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The silver wave: record-high 4.1M Americans will turn age 65 in 2024

The silver wave: record-high 4.1M Americans will turn age 65 in 2024Photo from Unsplash

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Key takeaways


  • An estimated record-high 4.1million Americans will turn 65 in 2024
  • The average net worth for people over 65 tops $1.6 million
  • People in their 60s spend about 18% more monthly on average than the general population
  • A projected 30.2% of people between the ages of 65–75 will participate in the workforce by 2026

Turning 65 in 2024 is big — roughly 4.1million1 big. According to a report from the educational non-profit Alliance for Lifetime Income, a record 11,200 Americans a day are set to hit the birthday milestone this year, up from the daily average of 10,000 the decade before. The surge, projected to continue through 2027, has been coined the “Peak 65 Zone.”



As a generation with a history of shaking up stereotypes, Baby Boomers seem to be breaking into their golden years in a familiar fashion: Flipping over longstanding notions about savings, spending, and working during retirement.



Savings swell


Empower research reveals that 67% of Americans say their income isn’t keeping up with inflation. Even with this pressure, today’s 65-year-olds are finding ways to save. According to Empower Personal DashboardTM data from February 2024, people in the 65 and over age group have an average net worth of more than $1.6 million, which is in line with the Fed’s most recent Survey of Consumer Finances.2



What’s behind the money momentum for this age group? According to Empower research, 56% of Americans believe having a 401(k) is the top way to save, and Empower dashboard data shows the average 401(k) balance for people 65 and over is $479,197. Dashboard data also reflects more than one third (35.5%) of assets for people in their 60s are invested in U.S. stocks, and nearly as much (29.4%) is held in cash, while about 10% is allocated to U.S. bonds. The portfolio mix looks slightly different for individuals in their 50s, which may suggest a possible shift toward a more conservative investing approach as earning years wind down: 39.2% is in U.S. stocks, 25.7% in cash, and 7.3 % in U.S. bonds.

Asset allocation

Age by decade






U.S. stocks



U.S. bonds



Int’l Stocks



Int’l bonds







































*Anonymized user data from the Empower Personal Dashboard™ as of January 2024.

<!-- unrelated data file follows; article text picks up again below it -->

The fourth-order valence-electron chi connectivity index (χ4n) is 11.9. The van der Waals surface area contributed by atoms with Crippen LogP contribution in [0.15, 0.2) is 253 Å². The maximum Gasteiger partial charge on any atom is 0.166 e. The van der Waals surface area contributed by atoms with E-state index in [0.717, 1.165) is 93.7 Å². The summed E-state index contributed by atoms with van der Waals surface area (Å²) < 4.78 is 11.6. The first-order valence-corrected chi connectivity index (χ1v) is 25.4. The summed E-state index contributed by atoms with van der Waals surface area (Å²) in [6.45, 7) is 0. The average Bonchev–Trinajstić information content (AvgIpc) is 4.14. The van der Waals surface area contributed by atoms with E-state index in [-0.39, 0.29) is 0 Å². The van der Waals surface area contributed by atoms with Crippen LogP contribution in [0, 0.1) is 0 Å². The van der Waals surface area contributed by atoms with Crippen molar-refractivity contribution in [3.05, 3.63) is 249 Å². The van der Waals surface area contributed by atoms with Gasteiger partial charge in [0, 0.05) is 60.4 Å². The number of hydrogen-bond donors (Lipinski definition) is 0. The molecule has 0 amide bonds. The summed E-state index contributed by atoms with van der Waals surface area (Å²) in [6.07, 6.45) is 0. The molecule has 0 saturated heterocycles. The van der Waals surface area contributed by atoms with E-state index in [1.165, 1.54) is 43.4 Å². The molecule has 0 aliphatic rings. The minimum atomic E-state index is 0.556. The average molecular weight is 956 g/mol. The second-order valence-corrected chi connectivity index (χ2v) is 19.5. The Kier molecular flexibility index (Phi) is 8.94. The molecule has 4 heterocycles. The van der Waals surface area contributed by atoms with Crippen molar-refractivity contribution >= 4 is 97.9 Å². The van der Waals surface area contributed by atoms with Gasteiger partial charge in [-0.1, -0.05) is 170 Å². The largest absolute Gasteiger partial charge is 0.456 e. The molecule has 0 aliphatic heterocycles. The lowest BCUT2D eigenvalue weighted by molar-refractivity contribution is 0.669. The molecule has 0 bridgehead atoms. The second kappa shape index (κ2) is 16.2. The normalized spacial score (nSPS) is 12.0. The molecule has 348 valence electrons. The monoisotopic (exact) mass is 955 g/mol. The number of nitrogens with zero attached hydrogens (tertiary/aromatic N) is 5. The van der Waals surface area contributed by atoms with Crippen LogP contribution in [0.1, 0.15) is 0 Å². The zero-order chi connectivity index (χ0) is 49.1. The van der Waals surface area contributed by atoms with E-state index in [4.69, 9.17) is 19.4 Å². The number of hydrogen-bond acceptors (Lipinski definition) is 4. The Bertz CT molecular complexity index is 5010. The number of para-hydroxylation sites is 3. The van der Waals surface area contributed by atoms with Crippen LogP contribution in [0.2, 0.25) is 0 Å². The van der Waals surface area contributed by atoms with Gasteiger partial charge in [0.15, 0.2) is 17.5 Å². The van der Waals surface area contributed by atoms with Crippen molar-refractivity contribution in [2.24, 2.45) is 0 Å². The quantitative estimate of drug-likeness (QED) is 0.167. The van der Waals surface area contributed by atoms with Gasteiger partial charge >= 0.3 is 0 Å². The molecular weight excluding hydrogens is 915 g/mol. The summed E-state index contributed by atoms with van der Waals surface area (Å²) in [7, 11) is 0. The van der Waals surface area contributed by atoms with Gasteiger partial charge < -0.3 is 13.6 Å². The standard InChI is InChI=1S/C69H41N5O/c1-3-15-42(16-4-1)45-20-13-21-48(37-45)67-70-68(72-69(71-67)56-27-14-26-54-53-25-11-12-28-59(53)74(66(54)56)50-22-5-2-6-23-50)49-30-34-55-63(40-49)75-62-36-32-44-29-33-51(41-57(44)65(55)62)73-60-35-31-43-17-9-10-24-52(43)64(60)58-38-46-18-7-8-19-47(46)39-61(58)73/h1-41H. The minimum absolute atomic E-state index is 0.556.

A sea of spending


The over-65 set are spenders, too. Dashboard data shows on average,3 people in their 60s shell out about $5,445 monthly — roughly 18% more than the general population. Travel ranks as the most desired retirement activity for Americans (52%), so it’s no surprise that people in their 60s open their wallets the most for travel experiences, dropping $1,387 monthly on average, according to dashboard data. Dining out is another big expense, with this age group forking out at an average of $650 a month at restaurants.



Medical expenses later in life can come at a hefty price tag, too. Health care spending runs about $420 monthly for people in their 60s, compared with $342 for the general population on average.



Ripple effect at work


The tides are shifting at work as well. For years, gold watches and retirement parties symbolized the finale of workplace productivity for 65-year-olds. Now, more retirees reaching the landmark birthday are extending their careers. According to projections by the U.S. Bureau of Labor Statistics, 30.2%4 of 65 – 75-year-olds will participate in the workforce by 2026, compared with 17.5% in 1996, and Empower research shows that 64% of Baby Boomers and Gen Xers are open to working indefinitely.



This begs the question: Are people over 65 working because they want to — or because they have to? Both, as it turns out. Personal fulfillment (41%) and financial need (40%) are the top reasons for working after retirement, followed by having a sense of purpose (37%) according to Empower research. More than half (51%) of Americans share a concern that they haven’t saved enough and will run out of money.



Plan for riding the wave


Getting on board with a financial professional to set up a retirement plan can help people navigate the waters and prepare for a balanced future.

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